Publication bias is generally ascribed to authors and sponsors failing to submit studies with negative results, but may also occur after submission. We evaluated whether submitted manuscripts on randomized controlled trials (RCTs) with drugs are more likely to be accepted if they report positive results.
Manuscripts submitted from January 2010 through April 2012 to one general medical journal (BMJ) and seven specialty journals (Annals of the Rheumatic Diseases, British Journal of Ophthalmology, Gut, Heart, Thorax, Diabetologia, and Journal of Hepatology) were included, if at least one study arm assessed the efficacy or safety of a drug and a statistical test was used to evaluate treatment effects. Publication status was retrospectively retrieved from submission systems or provided by journals. Sponsorship and trial results were extracted from manuscripts and classified according to predefined criteria. Main outcome measure was acceptance for publication.
Of 15,972 manuscripts submitted, 472 (3.0%) were drug RCTs, of which 98 (20.8%) were published. Among submitted drug RCTs, 287 (60.8%) had positive and 185 (39.2%) negative results. Of these, 60 (20.9%) and 38 (20.5%), respectively, were published. Manuscripts on non-industry trials (n = 213) reported positive results in 138 (64.8%) manuscripts, compared to 71 (47.7%) on industry-supported trials (n = 149), and 78 (70.9%) on industry-sponsored trials (n = 110). Twenty-seven (12.7%) non-industry trials were published, compared to 27 (18.1%) industry-supported and 44 (40.0%) industry-sponsored trials. After adjustment for other trial characteristics, manuscripts reporting positive results were not more likely to be published (OR, 1.00; 95% CI, 0.61 to 1.66). Submission to specialty journals, sample size, multicentre status, journal impact factor, and corresponding authors from Europe or US were significantly associated with publication.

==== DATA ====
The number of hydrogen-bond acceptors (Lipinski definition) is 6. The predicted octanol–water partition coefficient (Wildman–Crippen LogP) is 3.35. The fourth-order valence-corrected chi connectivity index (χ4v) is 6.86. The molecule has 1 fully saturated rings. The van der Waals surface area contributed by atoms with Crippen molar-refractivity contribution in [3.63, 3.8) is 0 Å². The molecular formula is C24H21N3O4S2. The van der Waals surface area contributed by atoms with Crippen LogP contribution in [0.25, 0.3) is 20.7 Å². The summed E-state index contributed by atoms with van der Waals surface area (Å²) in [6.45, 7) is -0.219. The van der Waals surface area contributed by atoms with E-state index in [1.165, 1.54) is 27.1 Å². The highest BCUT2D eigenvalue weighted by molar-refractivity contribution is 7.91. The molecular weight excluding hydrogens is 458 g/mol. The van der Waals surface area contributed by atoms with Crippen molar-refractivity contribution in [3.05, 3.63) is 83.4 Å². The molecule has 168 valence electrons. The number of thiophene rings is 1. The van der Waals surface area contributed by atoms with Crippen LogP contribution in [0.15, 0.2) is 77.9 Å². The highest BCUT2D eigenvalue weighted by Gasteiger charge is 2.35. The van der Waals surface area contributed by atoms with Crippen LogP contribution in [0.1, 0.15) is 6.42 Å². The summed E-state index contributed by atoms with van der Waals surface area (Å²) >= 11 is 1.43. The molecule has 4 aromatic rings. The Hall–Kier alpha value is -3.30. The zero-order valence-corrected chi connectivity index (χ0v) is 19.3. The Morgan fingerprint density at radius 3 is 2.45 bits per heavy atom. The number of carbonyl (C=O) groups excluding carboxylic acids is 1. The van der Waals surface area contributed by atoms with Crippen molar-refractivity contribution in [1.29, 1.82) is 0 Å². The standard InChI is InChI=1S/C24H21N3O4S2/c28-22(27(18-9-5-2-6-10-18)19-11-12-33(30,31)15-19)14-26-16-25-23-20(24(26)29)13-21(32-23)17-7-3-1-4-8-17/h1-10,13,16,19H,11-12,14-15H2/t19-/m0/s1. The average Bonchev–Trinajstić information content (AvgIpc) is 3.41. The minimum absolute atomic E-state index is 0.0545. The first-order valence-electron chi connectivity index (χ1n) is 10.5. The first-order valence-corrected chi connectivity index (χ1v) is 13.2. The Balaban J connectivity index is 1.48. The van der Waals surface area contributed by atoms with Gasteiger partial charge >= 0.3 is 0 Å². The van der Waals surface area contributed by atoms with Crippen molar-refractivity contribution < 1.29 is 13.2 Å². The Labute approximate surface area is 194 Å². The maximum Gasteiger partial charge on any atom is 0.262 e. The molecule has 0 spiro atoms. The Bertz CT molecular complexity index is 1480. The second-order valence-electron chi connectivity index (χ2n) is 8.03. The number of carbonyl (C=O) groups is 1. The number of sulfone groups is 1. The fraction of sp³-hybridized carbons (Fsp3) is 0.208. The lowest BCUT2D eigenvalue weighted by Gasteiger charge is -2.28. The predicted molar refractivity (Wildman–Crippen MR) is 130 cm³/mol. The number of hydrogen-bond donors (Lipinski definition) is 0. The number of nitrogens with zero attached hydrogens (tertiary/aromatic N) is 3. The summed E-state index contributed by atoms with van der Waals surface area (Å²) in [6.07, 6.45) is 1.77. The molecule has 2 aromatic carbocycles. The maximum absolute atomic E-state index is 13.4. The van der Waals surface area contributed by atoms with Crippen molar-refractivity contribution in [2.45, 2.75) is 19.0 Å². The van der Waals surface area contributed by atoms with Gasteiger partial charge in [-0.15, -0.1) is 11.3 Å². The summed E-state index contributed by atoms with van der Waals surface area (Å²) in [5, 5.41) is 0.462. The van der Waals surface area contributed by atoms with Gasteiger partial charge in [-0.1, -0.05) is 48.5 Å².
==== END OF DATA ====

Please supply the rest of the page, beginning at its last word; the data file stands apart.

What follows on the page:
For the selected journals, there was no tendency to preferably publish manuscripts on drug RCTs that reported positive results, suggesting that publication bias may occur mainly prior to submission.
Citation: van Lent M, Overbeke J, Out HJ (2014) Role of Editorial and Peer Review Processes in Publication Bias: Analysis of Drug Trials Submitted to Eight Medical Journals. PLoS ONE 9(8): e104846. doi:10.1371/journal.pone.0104846
Editor: Roberta W. Scherer, Johns Hopkins Bloomberg School of Public Health, United States of America
Received: April 11, 2014; Accepted: June 25, 2014; Published: August 12, 2014
Copyright: © 2014 van Lent et al. This is an open-access article distributed under the terms of the Creative Commons Attribution License, which permits unrestricted use, distribution, and reproduction in any medium, provided the original author and source are credited.